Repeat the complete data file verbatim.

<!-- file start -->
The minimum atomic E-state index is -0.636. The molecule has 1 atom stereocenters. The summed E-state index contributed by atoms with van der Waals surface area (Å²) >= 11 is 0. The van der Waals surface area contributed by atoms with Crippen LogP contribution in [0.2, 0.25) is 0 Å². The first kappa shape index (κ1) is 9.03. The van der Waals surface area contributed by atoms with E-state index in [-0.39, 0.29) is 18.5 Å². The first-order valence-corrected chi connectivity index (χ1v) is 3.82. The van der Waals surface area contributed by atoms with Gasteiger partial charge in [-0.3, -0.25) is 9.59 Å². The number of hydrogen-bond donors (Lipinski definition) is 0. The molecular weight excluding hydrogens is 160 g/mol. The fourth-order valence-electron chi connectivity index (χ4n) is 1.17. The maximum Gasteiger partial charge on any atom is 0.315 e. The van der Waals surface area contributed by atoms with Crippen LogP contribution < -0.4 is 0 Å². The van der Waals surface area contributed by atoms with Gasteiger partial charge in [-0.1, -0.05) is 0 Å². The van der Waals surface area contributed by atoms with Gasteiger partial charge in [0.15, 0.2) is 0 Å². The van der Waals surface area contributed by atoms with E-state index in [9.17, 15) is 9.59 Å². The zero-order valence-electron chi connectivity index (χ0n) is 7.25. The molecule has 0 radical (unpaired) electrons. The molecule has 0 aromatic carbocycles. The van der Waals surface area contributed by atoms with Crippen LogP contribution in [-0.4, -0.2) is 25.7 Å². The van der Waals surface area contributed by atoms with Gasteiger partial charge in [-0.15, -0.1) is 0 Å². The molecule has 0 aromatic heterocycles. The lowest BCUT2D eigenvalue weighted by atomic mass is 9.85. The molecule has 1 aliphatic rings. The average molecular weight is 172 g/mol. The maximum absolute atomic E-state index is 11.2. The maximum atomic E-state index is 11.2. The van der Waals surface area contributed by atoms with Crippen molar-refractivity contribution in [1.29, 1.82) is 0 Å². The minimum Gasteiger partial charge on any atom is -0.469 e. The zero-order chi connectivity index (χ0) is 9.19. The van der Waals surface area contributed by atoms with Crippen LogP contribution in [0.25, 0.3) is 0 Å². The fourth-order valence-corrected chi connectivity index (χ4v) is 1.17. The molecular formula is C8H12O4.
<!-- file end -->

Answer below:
The minimum atomic E-state index is -0.636. The molecule has 1 atom stereocenters. The summed E-state index contributed by atoms with van der Waals surface area (Å²) >= 11 is 0. The van der Waals surface area contributed by atoms with Crippen LogP contribution in [0.2, 0.25) is 0 Å². The first kappa shape index (κ1) is 9.03. The van der Waals surface area contributed by atoms with E-state index in [-0.39, 0.29) is 18.5 Å². The first-order valence-corrected chi connectivity index (χ1v) is 3.82. The van der Waals surface area contributed by atoms with Gasteiger partial charge in [-0.3, -0.25) is 9.59 Å². The number of hydrogen-bond donors (Lipinski definition) is 0. The molecular weight excluding hydrogens is 160 g/mol. The fourth-order valence-electron chi connectivity index (χ4n) is 1.17. The maximum Gasteiger partial charge on any atom is 0.315 e. The van der Waals surface area contributed by atoms with Crippen LogP contribution < -0.4 is 0 Å². The van der Waals surface area contributed by atoms with Gasteiger partial charge in [-0.1, -0.05) is 0 Å². The van der Waals surface area contributed by atoms with Gasteiger partial charge in [0.15, 0.2) is 0 Å². The van der Waals surface area contributed by atoms with E-state index in [9.17, 15) is 9.59 Å². The zero-order valence-electron chi connectivity index (χ0n) is 7.25. The molecule has 0 radical (unpaired) electrons. The molecule has 0 aromatic carbocycles. The van der Waals surface area contributed by atoms with Crippen LogP contribution in [-0.4, -0.2) is 25.7 Å². The van der Waals surface area contributed by atoms with Gasteiger partial charge in [-0.15, -0.1) is 0 Å². The molecule has 0 aromatic heterocycles. The lowest BCUT2D eigenvalue weighted by atomic mass is 9.85. The molecule has 1 aliphatic rings. The average molecular weight is 172 g/mol. The maximum absolute atomic E-state index is 11.2. The maximum atomic E-state index is 11.2. The van der Waals surface area contributed by atoms with Crippen molar-refractivity contribution in [1.29, 1.82) is 0 Å². The minimum Gasteiger partial charge on any atom is -0.469 e. The zero-order chi connectivity index (χ0) is 9.19. The van der Waals surface area contributed by atoms with Crippen LogP contribution in [0.25, 0.3) is 0 Å². The fourth-order valence-corrected chi connectivity index (χ4v) is 1.17. The molecular formula is C8H12O4.